There are many instances of children creating great works of art in response to the treatment of—or by—their parents. There are considerably fewer examples of potential billion-dollar companies being fueled by this same impulse. Consider, then, the story of CarePredict, founded by IBM and Interim Healthcare alumnus Satish Movva. When he left Interim in 2013, he found himself spending lots of time with his 86-year-old father and 72-year-old mother and wondering how to monitor their physical condition from afar. "Every time I visited, I'd notice something different. One time my dad was shuffling instead of walking because he had water in his ankles. I asked my mom, 'Why didn't you tell me about this?' The problem was that the changes were so gradual, she didn't even notice."
Movva went to work, experimenting with Fitbits ("all they do is count steps") and GPS-like location tracking. Ultimately he devised a sensor-enabled wristband that looks like a cross between a wristwatch and a piece of jewelry. The wristband interacts with beacons placed throughout the home to give whoever's monitoring the person in question a more complete look at the monitored person's activities. "We can track the meaningful activities of daily living and we can put them in context," Movva reports. "If somebody stops brushing his teeth, that could be the early onset of memory loss. If somebody stops eating, that could be a sign of a depressive phase." The technology is amazingly user-friendly: It charges and transmits information automatically. "There's nothing that flummoxes older people who aren't familiar with technology," Movva adds.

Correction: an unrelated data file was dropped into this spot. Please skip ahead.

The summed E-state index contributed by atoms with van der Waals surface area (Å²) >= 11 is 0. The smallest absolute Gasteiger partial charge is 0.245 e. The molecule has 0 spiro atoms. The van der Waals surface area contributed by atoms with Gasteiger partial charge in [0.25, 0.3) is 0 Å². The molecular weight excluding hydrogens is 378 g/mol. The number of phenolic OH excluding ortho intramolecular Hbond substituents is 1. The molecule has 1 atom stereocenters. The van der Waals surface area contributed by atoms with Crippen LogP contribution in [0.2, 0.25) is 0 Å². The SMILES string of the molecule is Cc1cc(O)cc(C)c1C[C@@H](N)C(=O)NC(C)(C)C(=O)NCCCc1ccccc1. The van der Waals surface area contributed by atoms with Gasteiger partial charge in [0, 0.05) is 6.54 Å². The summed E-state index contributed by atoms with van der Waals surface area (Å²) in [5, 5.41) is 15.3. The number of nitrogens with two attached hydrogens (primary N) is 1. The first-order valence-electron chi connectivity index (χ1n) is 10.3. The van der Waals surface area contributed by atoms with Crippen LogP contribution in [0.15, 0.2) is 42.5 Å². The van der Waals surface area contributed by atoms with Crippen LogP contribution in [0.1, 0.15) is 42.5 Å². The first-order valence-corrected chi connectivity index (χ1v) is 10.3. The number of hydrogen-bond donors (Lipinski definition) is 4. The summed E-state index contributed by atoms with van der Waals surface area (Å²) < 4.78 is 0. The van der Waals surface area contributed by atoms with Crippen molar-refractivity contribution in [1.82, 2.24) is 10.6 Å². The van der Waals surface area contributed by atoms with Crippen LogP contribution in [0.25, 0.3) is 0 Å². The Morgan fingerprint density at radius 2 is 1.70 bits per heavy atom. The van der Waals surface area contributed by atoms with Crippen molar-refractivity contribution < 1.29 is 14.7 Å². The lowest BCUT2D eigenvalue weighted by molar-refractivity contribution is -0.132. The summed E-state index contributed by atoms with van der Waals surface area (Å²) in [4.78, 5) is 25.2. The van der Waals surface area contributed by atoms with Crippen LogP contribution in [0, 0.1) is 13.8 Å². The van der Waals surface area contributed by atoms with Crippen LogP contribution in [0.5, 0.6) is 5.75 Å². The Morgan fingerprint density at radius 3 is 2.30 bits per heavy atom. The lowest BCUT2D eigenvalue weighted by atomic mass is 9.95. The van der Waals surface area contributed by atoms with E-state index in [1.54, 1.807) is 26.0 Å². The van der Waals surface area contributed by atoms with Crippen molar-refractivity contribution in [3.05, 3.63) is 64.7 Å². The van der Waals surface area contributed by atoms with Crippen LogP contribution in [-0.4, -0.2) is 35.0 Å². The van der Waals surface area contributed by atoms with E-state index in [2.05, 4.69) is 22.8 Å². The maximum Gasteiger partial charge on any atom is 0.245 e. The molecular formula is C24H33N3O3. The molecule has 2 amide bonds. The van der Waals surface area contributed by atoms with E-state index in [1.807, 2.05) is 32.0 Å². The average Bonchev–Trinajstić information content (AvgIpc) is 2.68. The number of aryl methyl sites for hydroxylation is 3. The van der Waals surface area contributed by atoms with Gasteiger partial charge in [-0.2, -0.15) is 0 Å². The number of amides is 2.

He stresses that CarePredict is a consumer company and notes that the most interest so far has come from senior-care facilities and managed-care companies. He also notes that the competitive landscape looks barren: "There are five wearables for dogs but none for seniors," he says disbelievingly. Look for CarePredict to complete its pilots in the first quarter of 2015, then quickly roll out into the marketplace. —Larry Dobrow